A series of obstacles both within and outside of Korea are prolonging the delay in a proposed deal between Korea Shipbuilding and Offshore Engineering (KSOE) and Daewoo Shipbuilding & Marine Engineering (DSME). The deal for KSOE’s acquisition of DSME was first proposed more than two years ago.
Due to concerns over KSOE monopolizing the global market, the EU Competition Commission has been reluctant to reach a decision since July 2020 on whether to approve the $1.8 billion acquisition of DSME.
The EU was one of the six regions where KSOE applied for approval around a month after March 2019, when it signed the deal with state-run Korea Development Bank (KDB), the main creditor of DSME, to buy a 55.72 percent stake in the shipbuilder that had been mired in a severe cash shortage.
The six, also including China, Japan, Singapore, Kazakhstan and Korea, are major customers of the two shipbuilders that will account for the world’s largest market share of 21 percent if the takeover is successful.
Winning the respective approvals of the six countries and regions is therefore required for the mega deal that will reshape the global shipbuilding industry.
So far China, Singapore and Kazakhstan have approved the takeover. Of the remaining three countries’ antitrust regulators, the EU Competition Commission is considered to be the toughest to convince. That’s because the EU has been investigating the proposed takeover mainly out of concern that the suggested acquisition could hurt fair competition in various global shipbuilding markets for LNG and LPG carriers, oil tankers and even containerships.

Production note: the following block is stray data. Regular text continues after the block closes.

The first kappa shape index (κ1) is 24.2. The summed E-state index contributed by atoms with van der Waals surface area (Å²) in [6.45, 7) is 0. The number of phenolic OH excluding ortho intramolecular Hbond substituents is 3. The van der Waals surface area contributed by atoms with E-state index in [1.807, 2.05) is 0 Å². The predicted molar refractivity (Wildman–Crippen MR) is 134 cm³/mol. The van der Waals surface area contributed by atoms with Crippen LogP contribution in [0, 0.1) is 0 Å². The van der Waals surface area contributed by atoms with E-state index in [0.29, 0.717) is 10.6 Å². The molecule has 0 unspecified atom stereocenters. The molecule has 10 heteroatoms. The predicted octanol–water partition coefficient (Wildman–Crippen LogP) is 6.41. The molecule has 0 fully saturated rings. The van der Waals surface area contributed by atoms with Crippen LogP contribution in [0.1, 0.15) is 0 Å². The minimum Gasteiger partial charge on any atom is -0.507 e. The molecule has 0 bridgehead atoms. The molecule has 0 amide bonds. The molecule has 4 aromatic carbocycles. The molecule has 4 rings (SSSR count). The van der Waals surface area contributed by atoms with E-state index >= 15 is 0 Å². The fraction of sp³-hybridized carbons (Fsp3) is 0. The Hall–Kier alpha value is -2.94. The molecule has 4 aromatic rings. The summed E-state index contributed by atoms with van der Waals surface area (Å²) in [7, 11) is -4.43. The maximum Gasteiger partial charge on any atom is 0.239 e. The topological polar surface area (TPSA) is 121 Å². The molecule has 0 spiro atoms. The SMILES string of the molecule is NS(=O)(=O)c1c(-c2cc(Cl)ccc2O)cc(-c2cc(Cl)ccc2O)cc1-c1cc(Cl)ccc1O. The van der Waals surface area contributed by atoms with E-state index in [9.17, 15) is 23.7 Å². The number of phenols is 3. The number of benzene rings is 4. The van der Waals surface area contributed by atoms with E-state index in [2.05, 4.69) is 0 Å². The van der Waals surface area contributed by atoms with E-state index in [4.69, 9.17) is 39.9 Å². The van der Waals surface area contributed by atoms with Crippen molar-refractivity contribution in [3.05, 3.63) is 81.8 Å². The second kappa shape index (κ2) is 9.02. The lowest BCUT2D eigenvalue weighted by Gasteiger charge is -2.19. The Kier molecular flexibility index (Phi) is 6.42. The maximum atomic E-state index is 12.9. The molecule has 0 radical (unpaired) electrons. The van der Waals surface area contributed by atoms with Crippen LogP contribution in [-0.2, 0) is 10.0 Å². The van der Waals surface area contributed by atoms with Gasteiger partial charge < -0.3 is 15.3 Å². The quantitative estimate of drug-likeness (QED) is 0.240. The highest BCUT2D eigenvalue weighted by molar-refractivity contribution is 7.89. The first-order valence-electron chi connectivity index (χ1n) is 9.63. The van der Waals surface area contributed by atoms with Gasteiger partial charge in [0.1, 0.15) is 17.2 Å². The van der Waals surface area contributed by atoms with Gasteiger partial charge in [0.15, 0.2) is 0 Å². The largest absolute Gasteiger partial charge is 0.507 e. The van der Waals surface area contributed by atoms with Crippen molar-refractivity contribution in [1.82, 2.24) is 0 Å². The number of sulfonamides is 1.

Also, the continued COVID-19 pandemic has been slowing down the investigation, delaying the commission’s final decision. The commission’s spokeswoman, Maria Tsoni, told Korean media recently that the relevant parties must submit the necessary information for the commission to resume reviewing the proposed deal. Specifically, she warned that a “failure to do so will lead the commission to stop the clock.”
The EU stance is also delaying a review by the Korea Fair Trade Commission (KFTC). The Korean antitrust regulator was awaiting the final assessment of the EU before granting approval for the takeover, according to sources.
“The result of the FTC review is likely to be released after the first half [of this year],” a source said. The source added that the FTC may have corresponding measures that will be implemented when the EU makes its decision.
A possible scenario of a “conditional approval” is another factor that can further delay the deal. The FTC reiterated that it is on track to consider various options. Some sources claim that one of the options will be approving the KSOE-DSME deal under the condition that some of DSME’s businesses are sold off in advance to alleviate concerns over a possible monopoly.
KSOE officials said China’s recent approval will have a positive effect on antitrust reviews being conducted by Korea, Japan and the EU.
Also, given the significance of the shipbuilding industry in regional economies both in terms of hiring and taxes, a provincial governor, a lawyer and a union member accused the government of being “lukewarm and lacking initiative.”
“The government now is going astray from the direction of finding a new responsible owner for DSME to revitalize the domestic shipbuilding industry,” Geoje City Mayor Byeong Gwang-yong said in a panel discussion, Wednesday. He noted that Geoje is home to Korea’s shipbuilding industry and that the “well-being of DSME and Geoje citizens” should be prioritized in a takeover deal. Mayor Byeong is a member of the ruling Democratic Party of Korea.
The mayor said a “conditional takeover” authorized by the KFTC will weaken the competiveness of the Korean shipbuilding industry by “posing threats to firms working for DSME and causing unemployment risks.”
Lawyer Seo Chi-won said the takeover can deal a blow to small and medium-sized subcontractors and equipment suppliers and needs to be reconsidered.
A senior member of the Metal Union said the takeover will create an “undisputed monopoly” that can lead to massive layoffs and the collapse of the supply chain in the local shipping industry.
Source: Hellenic Shipping